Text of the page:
Where to find my new VLC packages:

Rsync acccess is offered by the mirror server: rsync:// .

My usual warning about patents: versions that can not only DEcode but also ENcode mp3 and aac audio can be found in my alternative repository where I keep the packages containing code that might violate stupid US software patents.


My latest LibreOffice packages (for Slackware 14) are version 4.0.5. In the meantime, those hard-working LibreOffice developers are almost at version 4.2.1… so what happened to the ‘alien’ builds of LibreOffice 4.1?

Well, during the packaging of 4.0 I noticed that the dictionaries which are now being offered as a source tarball, including many languages, needed another way of building and installing. I have been trying to find time to investigate and come up with proper packages, but I ran into a snag with the SlackBuild script and kept telling to myself that I would look into it right after the next KDE… OpenJDK… Calibre… whatever package would have been created. To be honest…. I am swamped with work during my paid daytime job and I spend more hours per week at work. It takes time to finish the bigger projects (like LibreOffice) in my spare time. Be patient, packages will be released eventually.

Oh yeah…

I helped my son today with the home-made pizza he had promised to create. I did something I realized I had never done before… I created the pizza dough from scratch: flour, yeast, water, olive oil, salt. Kneading the dough, seeing it rise and flattening it out to an oven-plate sized pizza bottom was very rewarding. Eating the pizza was rewarding as well! I have promised myself to finally bake that Focaccia bread which I have been wanting to try forever.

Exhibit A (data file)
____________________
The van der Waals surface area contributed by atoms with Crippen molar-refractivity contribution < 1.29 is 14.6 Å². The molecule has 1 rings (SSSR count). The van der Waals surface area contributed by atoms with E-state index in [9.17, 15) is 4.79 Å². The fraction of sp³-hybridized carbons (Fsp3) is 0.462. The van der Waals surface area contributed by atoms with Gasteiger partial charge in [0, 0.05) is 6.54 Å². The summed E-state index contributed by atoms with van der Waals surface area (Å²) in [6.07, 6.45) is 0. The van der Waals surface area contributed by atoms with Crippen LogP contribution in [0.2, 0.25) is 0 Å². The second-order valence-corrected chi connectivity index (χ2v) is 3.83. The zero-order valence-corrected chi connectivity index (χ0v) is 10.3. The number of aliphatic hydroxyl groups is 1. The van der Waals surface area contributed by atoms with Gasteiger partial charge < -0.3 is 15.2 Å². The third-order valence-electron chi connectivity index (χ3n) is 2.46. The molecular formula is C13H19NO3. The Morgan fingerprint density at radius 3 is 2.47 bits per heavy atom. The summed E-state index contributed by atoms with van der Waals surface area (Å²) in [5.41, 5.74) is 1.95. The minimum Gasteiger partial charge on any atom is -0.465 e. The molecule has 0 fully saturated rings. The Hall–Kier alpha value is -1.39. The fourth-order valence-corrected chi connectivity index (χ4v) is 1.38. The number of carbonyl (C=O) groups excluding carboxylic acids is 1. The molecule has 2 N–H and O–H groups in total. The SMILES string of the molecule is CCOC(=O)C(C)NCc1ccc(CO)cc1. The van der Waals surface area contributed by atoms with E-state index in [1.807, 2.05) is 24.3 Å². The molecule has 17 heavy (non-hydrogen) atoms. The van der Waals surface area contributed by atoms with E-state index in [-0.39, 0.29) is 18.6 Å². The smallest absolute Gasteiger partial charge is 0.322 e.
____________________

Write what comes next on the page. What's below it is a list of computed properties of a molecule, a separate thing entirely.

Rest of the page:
And finally:

Anyone with a Google Nexus tablet out there and experience with unlocking it, putting some brand of real Linux on it? I am going to pick up my own ARM port after Slackware 14.1 is released and besides my personal targets (getting it to boot on my TrimSlice and my ChromeBook) I was wondering how open the Google Nexus tablets really are with regard to having linux device drivers available. I am dead-curious about seeing how well Slackware behaves on a touch device… and both the Nexus 7 and Nexus 10 look like they are awesome devices.

Be good! Eric



VLC 2.1 Rincewind about to enter the arena

For quite a long time now, I have been compiling VLC packages in the 2.0 series (nicknamed “Twoflower”). My standard way of working is to prepare tarballs with pre-compiled code for the internally used libraries (the “contribs” in VideoLAN terms – stuff like ffmpeg, matroska, dvdcss etcetera) and then leave those precompiled tarballs relatively unchanged while I update the VLC version between builds. That way I can kind of guarantee that the internal encoding and decoding capabilities do not break all of a sudden –  new bugs are usually easily tracked down to VLC bugs.